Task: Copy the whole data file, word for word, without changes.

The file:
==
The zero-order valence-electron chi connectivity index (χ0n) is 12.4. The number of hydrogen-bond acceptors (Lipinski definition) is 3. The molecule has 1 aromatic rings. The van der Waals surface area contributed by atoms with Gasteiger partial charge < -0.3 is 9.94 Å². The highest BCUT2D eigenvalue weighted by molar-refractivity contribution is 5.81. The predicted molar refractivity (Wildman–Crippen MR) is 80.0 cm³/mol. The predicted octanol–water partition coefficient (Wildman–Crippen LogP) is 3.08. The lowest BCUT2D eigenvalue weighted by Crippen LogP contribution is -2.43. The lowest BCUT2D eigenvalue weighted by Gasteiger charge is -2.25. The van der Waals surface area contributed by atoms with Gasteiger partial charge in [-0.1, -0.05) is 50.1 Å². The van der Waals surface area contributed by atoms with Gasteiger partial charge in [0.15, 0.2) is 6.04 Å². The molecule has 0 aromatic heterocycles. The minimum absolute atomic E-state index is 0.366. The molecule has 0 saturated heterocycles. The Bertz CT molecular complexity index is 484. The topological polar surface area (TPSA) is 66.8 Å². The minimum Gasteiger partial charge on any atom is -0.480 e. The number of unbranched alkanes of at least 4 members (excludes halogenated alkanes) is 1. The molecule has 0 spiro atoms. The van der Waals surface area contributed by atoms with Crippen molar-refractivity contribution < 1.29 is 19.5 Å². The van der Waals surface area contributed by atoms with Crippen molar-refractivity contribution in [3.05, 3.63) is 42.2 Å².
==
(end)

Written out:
The zero-order valence-electron chi connectivity index (χ0n) is 12.4. The number of hydrogen-bond acceptors (Lipinski definition) is 3. The molecule has 1 aromatic rings. The van der Waals surface area contributed by atoms with Gasteiger partial charge < -0.3 is 9.94 Å². The highest BCUT2D eigenvalue weighted by molar-refractivity contribution is 5.81. The predicted molar refractivity (Wildman–Crippen MR) is 80.0 cm³/mol. The predicted octanol–water partition coefficient (Wildman–Crippen LogP) is 3.08. The lowest BCUT2D eigenvalue weighted by Crippen LogP contribution is -2.43. The lowest BCUT2D eigenvalue weighted by Gasteiger charge is -2.25. The van der Waals surface area contributed by atoms with Gasteiger partial charge in [-0.1, -0.05) is 50.1 Å². The van der Waals surface area contributed by atoms with Gasteiger partial charge in [0.15, 0.2) is 6.04 Å². The molecule has 0 aromatic heterocycles. The minimum absolute atomic E-state index is 0.366. The molecule has 0 saturated heterocycles. The Bertz CT molecular complexity index is 484. The topological polar surface area (TPSA) is 66.8 Å². The minimum Gasteiger partial charge on any atom is -0.480 e. The number of unbranched alkanes of at least 4 members (excludes halogenated alkanes) is 1. The molecule has 0 spiro atoms. The van der Waals surface area contributed by atoms with Crippen molar-refractivity contribution < 1.29 is 19.5 Å². The van der Waals surface area contributed by atoms with Crippen molar-refractivity contribution in [3.05, 3.63) is 42.2 Å².